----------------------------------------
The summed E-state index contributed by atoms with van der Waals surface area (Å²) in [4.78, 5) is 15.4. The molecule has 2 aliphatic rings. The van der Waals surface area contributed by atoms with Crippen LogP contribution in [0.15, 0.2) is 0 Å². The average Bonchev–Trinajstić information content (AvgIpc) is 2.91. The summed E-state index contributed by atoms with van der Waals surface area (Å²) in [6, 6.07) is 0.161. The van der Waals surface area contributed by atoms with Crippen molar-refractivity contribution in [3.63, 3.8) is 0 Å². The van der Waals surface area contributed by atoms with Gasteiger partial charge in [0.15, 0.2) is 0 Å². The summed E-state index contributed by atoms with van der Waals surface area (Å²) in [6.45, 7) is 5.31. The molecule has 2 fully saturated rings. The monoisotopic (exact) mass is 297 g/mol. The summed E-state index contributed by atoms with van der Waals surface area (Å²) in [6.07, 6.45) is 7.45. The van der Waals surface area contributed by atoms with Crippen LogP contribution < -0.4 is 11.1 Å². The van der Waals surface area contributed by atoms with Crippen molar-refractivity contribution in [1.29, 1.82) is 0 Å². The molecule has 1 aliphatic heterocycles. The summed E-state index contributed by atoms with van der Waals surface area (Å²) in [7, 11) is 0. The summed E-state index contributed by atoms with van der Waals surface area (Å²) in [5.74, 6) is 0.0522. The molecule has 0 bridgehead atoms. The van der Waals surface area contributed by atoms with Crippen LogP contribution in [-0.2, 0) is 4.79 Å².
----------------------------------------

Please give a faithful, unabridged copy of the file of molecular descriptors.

The summed E-state index contributed by atoms with van der Waals surface area (Å²) in [4.78, 5) is 15.4. The molecule has 2 aliphatic rings. The van der Waals surface area contributed by atoms with Crippen LogP contribution in [0.15, 0.2) is 0 Å². The average Bonchev–Trinajstić information content (AvgIpc) is 2.91. The summed E-state index contributed by atoms with van der Waals surface area (Å²) in [6, 6.07) is 0.161. The van der Waals surface area contributed by atoms with Crippen molar-refractivity contribution in [3.63, 3.8) is 0 Å². The van der Waals surface area contributed by atoms with Gasteiger partial charge in [0.15, 0.2) is 0 Å². The summed E-state index contributed by atoms with van der Waals surface area (Å²) in [6.45, 7) is 5.31. The molecule has 2 fully saturated rings. The monoisotopic (exact) mass is 297 g/mol. The summed E-state index contributed by atoms with van der Waals surface area (Å²) in [6.07, 6.45) is 7.45. The van der Waals surface area contributed by atoms with Crippen LogP contribution < -0.4 is 11.1 Å². The van der Waals surface area contributed by atoms with Crippen molar-refractivity contribution in [1.29, 1.82) is 0 Å². The molecule has 1 aliphatic heterocycles. The summed E-state index contributed by atoms with van der Waals surface area (Å²) in [7, 11) is 0. The summed E-state index contributed by atoms with van der Waals surface area (Å²) in [5.74, 6) is 0.0522. The molecule has 0 bridgehead atoms. The van der Waals surface area contributed by atoms with Crippen LogP contribution in [-0.2, 0) is 4.79 Å².